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Shame of rough justice served out to RUC widow June McMullin

Editor's Viewpoint

Published 05/11/2015

John Proctor was killed outside hospital after he had visited his wife and baby in 1981
John Proctor was killed outside hospital after he had visited his wife and baby in 1981

It is often said that you cannot know how a victim of any horror incident feels unless you walk in their shoes. Who would like to walk in the shoes of June McMullin, whose then husband, RUC Reservist John Proctor, was shot dead virtually in front of her eyes in September 1981?

He had left her just moments before after visiting her and their newborn son in the Mid Ulster Hospital in Magherafelt. She heard the fatal shots and saw his lifeless body being lifted into an ambulance, plunging her into grief at what should have been one of the happiest times in the couple's lives.

But her agony did not end there. Two years ago Seamus Kearney was convicted of Constable Proctor's murder and sentenced to 20 years in jail. However Mrs McMullin - she has since remarried - had to accept that he would only serve two years under the terms of the Good Friday Agreement.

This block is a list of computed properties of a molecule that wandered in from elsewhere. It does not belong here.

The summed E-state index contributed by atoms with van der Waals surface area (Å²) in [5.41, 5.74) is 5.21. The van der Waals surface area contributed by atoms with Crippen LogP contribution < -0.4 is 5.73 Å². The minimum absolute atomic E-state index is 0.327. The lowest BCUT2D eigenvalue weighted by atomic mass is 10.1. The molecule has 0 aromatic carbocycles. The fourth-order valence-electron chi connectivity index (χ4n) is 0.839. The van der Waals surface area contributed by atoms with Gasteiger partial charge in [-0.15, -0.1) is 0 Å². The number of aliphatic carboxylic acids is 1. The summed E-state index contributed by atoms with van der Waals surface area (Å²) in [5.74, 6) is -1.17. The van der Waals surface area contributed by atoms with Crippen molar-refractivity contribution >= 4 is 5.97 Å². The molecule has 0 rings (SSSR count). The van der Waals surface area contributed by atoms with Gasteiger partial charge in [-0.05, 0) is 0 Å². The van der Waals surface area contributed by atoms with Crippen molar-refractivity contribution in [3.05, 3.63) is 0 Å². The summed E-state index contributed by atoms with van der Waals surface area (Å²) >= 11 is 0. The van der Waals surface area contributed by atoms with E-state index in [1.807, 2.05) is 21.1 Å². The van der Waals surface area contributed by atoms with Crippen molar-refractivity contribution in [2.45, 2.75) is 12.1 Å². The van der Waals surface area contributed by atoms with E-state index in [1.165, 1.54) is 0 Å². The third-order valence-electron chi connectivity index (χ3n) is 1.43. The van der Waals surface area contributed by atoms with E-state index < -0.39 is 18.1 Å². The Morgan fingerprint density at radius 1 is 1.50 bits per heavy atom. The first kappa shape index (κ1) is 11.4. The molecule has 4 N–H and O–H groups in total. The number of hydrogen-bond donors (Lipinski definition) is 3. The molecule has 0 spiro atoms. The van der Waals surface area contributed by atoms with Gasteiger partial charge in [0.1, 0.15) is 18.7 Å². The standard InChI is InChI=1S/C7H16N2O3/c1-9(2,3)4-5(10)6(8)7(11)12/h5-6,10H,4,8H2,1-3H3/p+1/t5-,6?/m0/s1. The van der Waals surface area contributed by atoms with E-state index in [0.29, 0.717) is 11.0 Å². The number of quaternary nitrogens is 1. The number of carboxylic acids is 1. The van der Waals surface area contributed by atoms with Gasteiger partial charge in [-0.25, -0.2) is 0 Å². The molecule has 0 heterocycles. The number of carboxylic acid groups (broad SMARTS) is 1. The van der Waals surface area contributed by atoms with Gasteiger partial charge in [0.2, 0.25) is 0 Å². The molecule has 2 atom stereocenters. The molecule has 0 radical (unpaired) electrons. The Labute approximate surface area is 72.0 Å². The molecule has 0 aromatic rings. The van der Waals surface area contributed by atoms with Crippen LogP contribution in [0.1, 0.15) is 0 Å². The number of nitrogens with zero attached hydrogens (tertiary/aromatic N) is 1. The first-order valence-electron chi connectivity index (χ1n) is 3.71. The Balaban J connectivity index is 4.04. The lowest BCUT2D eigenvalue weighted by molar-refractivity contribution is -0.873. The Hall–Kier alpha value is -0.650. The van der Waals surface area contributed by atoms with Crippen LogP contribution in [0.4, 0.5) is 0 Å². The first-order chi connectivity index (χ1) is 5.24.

That was poor enough justice for the widow, but imagine how she felt when she found out that he had been granted several periods of temporary home leave. She was supposed to have been informed of this by the Prison Service, but only learned of it when contacted by this newspaper.

Then one day, when she was out driving, she spotted Kearney on another home leave.

She had every right to feel let down and began a legal challenge to those temporary prison releases. Yesterday that challenge failed - partly because Kearney will be out of jail for good before any decision could be made by the courts, rendering the verdict only of academic interest. It is beyond question that the court observed the letter of the law in reaching its decision, but it was another blow for this woman. The Prison Service admitted there had been a breakdown in communications and apologised to her, but, somehow, that is symptomatic of how many victims of the Troubles are treated.

We have been unable to even come up with an acceptable definition of victim, never mind how they should be treated.

It sometimes seems that for all the talk about victims, they do not come top of anyone's list of priorities. It is only when a victim sticks their head above the parapet to complain about their treatment, or lack of it, that their ongoing plight again pricks the public consciousness.

There are many people like Mrs McMullin who feel they never really got justice for the foul deeds that continue to blight their lives.

Belfast Telegraph

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